Can You Check Tire Pressure Without Owning a Gauge?
Have you ever gone biking and forgotten to bring your gauge along?
What if I tell you that there is a way to check your tire pressure without using a gauge at all?
The following are the methods you can apply anywhere and anytime.
- Place the tire in between the thumb and index finger and start to squeeze it. If the tire feels a little flat or empty, the pressure is low. However, the pressure is high if the tire feels stiff when you press it.
- You can drive over a puddle and monitor the water trail your tire leaves behind. A tire with the optimum pressure will leave a light trace of water compared to a tire with low pressure. In contrast, a tire with high pressure is more likely to leave no trace of water.
These methods are easy to follow and give you a good idea about your tire pressure. However, they are not efficient enough to provide accurate information regarding tire pressure.
If you are looking for a more scientific and unbiased approach to measuring pressure without a gauge, a PSI calculator is the ideal choice for you.
It asks you to input data such as your bike’s weight, the length of your tires, and your bike’s weight distribution.
By taking these inputs, it provides you with the current tire pressure. The value provided by the calculator may still not be as accurate as a gauge, but it gives you a reasonable estimate for you to decide accordingly.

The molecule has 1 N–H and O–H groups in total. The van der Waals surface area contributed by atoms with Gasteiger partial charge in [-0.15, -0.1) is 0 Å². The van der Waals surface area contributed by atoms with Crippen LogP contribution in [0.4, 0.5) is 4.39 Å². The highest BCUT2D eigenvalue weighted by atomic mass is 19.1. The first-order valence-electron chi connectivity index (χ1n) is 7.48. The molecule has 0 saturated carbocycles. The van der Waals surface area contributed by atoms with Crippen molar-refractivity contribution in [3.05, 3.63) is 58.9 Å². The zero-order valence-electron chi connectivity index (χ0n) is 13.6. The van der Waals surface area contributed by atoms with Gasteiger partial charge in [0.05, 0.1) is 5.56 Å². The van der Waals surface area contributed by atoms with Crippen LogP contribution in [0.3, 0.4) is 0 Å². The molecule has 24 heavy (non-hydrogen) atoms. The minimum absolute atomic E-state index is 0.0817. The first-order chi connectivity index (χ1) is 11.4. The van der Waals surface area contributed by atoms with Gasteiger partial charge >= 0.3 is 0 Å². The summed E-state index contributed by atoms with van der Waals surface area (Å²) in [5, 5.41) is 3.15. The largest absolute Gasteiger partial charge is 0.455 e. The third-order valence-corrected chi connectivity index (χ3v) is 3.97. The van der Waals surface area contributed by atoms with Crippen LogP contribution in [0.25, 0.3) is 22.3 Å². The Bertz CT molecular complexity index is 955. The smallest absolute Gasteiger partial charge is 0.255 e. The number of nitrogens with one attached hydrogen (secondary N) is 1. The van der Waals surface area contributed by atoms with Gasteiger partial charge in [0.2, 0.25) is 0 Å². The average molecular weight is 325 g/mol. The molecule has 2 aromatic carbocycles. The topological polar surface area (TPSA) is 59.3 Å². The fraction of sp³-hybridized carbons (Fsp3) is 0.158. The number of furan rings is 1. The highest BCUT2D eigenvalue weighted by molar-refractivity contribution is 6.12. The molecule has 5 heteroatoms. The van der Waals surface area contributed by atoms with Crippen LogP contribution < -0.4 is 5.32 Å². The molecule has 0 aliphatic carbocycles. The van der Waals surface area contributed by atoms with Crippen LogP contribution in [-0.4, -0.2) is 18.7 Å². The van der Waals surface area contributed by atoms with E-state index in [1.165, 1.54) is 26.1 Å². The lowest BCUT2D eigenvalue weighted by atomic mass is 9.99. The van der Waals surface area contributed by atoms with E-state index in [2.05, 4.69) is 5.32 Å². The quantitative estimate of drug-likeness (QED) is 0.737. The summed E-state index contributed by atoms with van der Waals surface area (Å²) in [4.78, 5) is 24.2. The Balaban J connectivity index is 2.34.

Is It Necessary to Check the Tire Pressure Every Day?
Considering how vital the tire pressure is to the bike’s performance, you should regularly check the tire pressure before going for a ride.
Factors such as temperature continuously affect the tire at all times. By checking your tire regularly, you will adjust the pressure according to these factors.
As a result, you will be able to ride your bike with ease, allowing you to enjoy your ride without worrying about your tire getting damaged.
The Bottom Line
Keeping an eye on the tire pressure can be a bit of a hassle, but one can’t deny how important it is to do so. Your experience as a rider heavily depends on the bike’s performance.
However, the bike can only perform better if the pressure in the tire is at its optimum.
It may feel like a burden at first to maintain the optimum pressure, but I assure you the results of doing so will help you to make your rides safer and smoother.